Before Signing with PFL, Chelsea Hackett Struggled to Find Fights in Australia

Chelsea Hackett is essentially in win-or-go-home mode heading into her PFL 4 co-main event matchup with Dakota Ditcheva.

However, Hackett is simply thankful to be competing on a regular basis after sitting on the sidelines for nearly three years on the heels of a loss to Victoria Leonardo on Dana White's Contender Series in November 2020. Thursday’s bout will mark Hackett’s third fight in approximately 10 months under the Professional Fighters League banner — a welcome change for the Australian muay thai specialist.

“The PFL has been a huge part of my career,” Hackett said during a recent media call. “I’m still only [24]. I’ve got more learning and growing to do as I get older and as I rack up fights. I’m a female fighter out of Australia. There is such a shallow pool of females — competitive and professional — in my neck of the woods. So I went almost three years without being able to get a matchup after I fought on Dana White’s Contender Series. I literally went home and could not find a matchup.

“The PFL came to me at a point in my life where I was literally stuck. I couldn’t progress as a fighter. I was in the gym training every day getting better, but I didn’t have the opportunity to show that. The PFL signed me off the back of being inactive for that long. In those terms, I’m forever grateful for the PFL …. The PFL are doing amazing things for women’s MMA. They’re definitely leveling up with the men. To be honest, I’d be stuck in Australia with no fights, and that’s the truth.”

Hackett was victorious against Ky Bennett in a PFL showcase bout last August, but her season debut did not go as planned, as she was submitted by Jena Bishop inside of a round on April 4. For “Hammer,” it was a matter of fighting to her adversary’s strengths instead of her own.

“Jena, she did fly under the radar. When we got her as an opponent, I knew she was dangerous,” Hackett said. “She’s a fourth-degree jiu-jitsu black belt; she’s an ADCC world champion … The thing with Jena was her strength was a different area than mine. I obviously am a muay thai fighter. I want to strike and keep it on the feet. But I do, as you saw in my PFL debut, I do love to wrestle and I do love the ground game as well. We just knew going into the Jena fight that I can’t play that game. She’s got the experience, she’s got the strength there.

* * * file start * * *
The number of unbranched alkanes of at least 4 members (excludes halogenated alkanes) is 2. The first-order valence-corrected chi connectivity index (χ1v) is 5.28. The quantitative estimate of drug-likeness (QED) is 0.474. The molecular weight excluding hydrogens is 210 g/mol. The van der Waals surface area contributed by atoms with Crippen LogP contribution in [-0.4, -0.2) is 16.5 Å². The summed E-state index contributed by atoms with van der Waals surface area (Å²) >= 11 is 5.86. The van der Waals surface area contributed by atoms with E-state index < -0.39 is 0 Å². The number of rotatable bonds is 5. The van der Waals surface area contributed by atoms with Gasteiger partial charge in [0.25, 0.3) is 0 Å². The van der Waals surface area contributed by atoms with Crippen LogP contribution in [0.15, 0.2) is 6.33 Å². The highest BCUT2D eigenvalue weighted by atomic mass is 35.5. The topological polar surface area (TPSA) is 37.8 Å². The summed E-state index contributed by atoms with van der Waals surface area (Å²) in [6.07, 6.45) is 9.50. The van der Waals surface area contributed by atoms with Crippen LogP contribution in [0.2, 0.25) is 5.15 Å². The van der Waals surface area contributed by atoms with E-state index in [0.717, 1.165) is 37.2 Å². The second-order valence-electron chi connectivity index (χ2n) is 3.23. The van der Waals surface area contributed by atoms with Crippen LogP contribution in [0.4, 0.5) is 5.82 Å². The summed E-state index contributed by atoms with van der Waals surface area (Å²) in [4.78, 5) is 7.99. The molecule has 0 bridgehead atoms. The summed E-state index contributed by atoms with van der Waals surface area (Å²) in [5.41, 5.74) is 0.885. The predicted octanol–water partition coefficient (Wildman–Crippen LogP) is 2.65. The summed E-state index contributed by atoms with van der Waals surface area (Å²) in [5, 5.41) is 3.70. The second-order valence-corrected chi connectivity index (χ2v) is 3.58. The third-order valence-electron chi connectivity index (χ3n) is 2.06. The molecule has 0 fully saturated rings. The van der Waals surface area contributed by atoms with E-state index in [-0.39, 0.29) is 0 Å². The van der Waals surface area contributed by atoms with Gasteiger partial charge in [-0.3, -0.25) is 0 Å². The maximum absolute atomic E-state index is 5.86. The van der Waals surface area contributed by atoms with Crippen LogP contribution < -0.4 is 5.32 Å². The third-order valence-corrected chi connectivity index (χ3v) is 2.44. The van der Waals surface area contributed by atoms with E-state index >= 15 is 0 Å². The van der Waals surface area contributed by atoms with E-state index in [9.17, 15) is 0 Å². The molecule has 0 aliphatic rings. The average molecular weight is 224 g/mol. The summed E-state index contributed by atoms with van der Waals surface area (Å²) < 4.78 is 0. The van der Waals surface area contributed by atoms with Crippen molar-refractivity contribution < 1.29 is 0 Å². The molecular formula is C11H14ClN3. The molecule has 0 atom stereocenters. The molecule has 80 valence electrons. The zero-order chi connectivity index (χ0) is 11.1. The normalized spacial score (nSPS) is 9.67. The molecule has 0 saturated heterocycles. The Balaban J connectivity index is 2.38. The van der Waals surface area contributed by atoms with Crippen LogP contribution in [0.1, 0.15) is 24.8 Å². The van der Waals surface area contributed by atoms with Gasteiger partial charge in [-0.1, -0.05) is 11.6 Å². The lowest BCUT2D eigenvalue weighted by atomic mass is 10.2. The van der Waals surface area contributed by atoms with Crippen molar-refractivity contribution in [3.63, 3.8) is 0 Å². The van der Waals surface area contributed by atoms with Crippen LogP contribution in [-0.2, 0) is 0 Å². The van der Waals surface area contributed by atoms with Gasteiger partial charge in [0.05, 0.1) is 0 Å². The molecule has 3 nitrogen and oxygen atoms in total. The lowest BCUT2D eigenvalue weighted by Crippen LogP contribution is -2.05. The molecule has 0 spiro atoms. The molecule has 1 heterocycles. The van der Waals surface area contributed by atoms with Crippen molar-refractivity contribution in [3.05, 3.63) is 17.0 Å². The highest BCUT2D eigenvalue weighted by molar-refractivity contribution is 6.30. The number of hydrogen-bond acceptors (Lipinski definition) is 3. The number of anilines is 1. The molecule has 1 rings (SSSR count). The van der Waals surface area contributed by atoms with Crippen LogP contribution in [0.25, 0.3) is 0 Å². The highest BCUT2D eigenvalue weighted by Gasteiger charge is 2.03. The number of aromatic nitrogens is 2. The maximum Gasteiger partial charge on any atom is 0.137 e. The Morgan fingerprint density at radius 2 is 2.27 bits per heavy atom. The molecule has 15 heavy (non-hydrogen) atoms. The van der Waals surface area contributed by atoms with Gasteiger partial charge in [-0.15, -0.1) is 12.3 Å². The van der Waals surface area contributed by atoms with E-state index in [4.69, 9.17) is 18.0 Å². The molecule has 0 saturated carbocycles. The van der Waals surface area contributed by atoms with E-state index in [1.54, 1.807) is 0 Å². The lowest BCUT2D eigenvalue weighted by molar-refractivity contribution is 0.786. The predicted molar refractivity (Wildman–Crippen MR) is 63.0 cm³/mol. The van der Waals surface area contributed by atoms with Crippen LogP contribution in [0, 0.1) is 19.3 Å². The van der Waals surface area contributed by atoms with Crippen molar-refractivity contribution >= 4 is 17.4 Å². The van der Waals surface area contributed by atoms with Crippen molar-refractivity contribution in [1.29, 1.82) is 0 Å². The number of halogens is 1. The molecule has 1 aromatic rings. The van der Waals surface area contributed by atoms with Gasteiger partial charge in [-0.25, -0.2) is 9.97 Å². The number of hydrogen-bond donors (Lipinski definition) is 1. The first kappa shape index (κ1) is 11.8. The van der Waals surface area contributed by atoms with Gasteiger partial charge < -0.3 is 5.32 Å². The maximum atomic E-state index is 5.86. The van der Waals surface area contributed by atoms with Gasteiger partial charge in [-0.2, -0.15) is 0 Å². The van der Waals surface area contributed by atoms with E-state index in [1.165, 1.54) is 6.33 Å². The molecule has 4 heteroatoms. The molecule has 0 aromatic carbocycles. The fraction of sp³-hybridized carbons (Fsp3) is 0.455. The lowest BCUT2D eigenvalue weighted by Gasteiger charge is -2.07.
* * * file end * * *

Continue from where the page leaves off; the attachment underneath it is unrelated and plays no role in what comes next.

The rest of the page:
“… The biggest disappointment I had with that fight was I didn’t start quick enough, and I didn’t implement my game plan quick enough. She got to my back within 60 seconds or whatever it was. That’s the biggest thing that hurt from that fight was I know when I’m on, and I just wasn’t on that night.”

If Hackett is to progress to the postseason, she will likely need a first-round finish of the highly-touted Ditcheva, who is undefeated and the reigning PFL Europe flyweight champion. With that in mind, Hackett plans to enter the fight with the appropriate sense of urgency.

“The intent and the mindset has to be there from the get-go. It’s pretty much in this tournament, it’s 0 to 100. If you’re not the one to finish it, you are gonna get finished,” Hackett said. “That’s how I’m going into this fight. Obviously I want to be the hammer. I was the nail in the last fight. I’m more than ready to be the hammer in this fight … Either way, I’m looking for the win. I need that win over her. That’s what I’m focused on. If it doesn’t come in the first round, that’s it, I’ll say patient. But I need that win.”

If she can upset Ditcheva — especially on a co-headlining stage — Hackett will be able to erase the sting of her previous defeat. Again, she praises the PFL for providing her with such a high-profile opportunity.

“Giving me this fight — not just a fight but the co-main spot — it’s massive for me,” Hackett said. “It just shows that the PFL doesn’t hold you to your losses. They don’t judge you as a fighter based on your loss. My last fight, I couldn’t show anything. I couldn’t show what I know I’m capable of. That was the biggest thing that has driven me, made me more hungry coming into this fight — especially in the co-main event spot. I take that really seriously. I want to put on a show. I want to win. I want to repay the PFL for giving me this opportunity, and to do that, I need to get the win.”

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Oumar Kane